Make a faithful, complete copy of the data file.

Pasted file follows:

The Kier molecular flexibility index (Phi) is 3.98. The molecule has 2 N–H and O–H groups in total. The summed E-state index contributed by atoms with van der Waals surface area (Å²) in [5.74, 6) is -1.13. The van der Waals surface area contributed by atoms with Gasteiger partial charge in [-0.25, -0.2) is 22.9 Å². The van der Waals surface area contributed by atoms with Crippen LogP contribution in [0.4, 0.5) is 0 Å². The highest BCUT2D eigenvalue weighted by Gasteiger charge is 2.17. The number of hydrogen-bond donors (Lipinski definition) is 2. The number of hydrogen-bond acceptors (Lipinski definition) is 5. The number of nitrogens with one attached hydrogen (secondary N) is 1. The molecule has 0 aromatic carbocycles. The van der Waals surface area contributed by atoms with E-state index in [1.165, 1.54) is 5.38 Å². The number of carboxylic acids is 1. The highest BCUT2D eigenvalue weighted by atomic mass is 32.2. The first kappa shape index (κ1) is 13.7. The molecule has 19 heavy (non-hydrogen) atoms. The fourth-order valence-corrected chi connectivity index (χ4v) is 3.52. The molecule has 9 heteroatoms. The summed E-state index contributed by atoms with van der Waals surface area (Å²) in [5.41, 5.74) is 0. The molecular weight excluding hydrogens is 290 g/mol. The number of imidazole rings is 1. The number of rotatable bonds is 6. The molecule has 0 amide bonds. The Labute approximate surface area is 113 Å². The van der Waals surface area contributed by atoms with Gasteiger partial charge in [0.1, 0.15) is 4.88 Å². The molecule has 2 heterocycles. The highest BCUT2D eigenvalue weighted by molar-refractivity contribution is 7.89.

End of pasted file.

The Kier molecular flexibility index (Phi) is 3.98. The molecule has 2 N–H and O–H groups in total. The summed E-state index contributed by atoms with van der Waals surface area (Å²) in [5.74, 6) is -1.13. The van der Waals surface area contributed by atoms with Gasteiger partial charge in [-0.25, -0.2) is 22.9 Å². The van der Waals surface area contributed by atoms with Crippen LogP contribution in [0.4, 0.5) is 0 Å². The highest BCUT2D eigenvalue weighted by Gasteiger charge is 2.17. The number of hydrogen-bond donors (Lipinski definition) is 2. The number of hydrogen-bond acceptors (Lipinski definition) is 5. The number of nitrogens with one attached hydrogen (secondary N) is 1. The molecule has 0 aromatic carbocycles. The van der Waals surface area contributed by atoms with E-state index in [1.165, 1.54) is 5.38 Å². The number of carboxylic acids is 1. The highest BCUT2D eigenvalue weighted by atomic mass is 32.2. The first kappa shape index (κ1) is 13.7. The molecule has 19 heavy (non-hydrogen) atoms. The fourth-order valence-corrected chi connectivity index (χ4v) is 3.52. The molecule has 9 heteroatoms. The summed E-state index contributed by atoms with van der Waals surface area (Å²) in [5.41, 5.74) is 0. The molecular weight excluding hydrogens is 290 g/mol. The number of imidazole rings is 1. The number of rotatable bonds is 6. The molecule has 0 amide bonds. The Labute approximate surface area is 113 Å². The van der Waals surface area contributed by atoms with Gasteiger partial charge in [0.1, 0.15) is 4.88 Å². The molecule has 2 heterocycles. The highest BCUT2D eigenvalue weighted by molar-refractivity contribution is 7.89.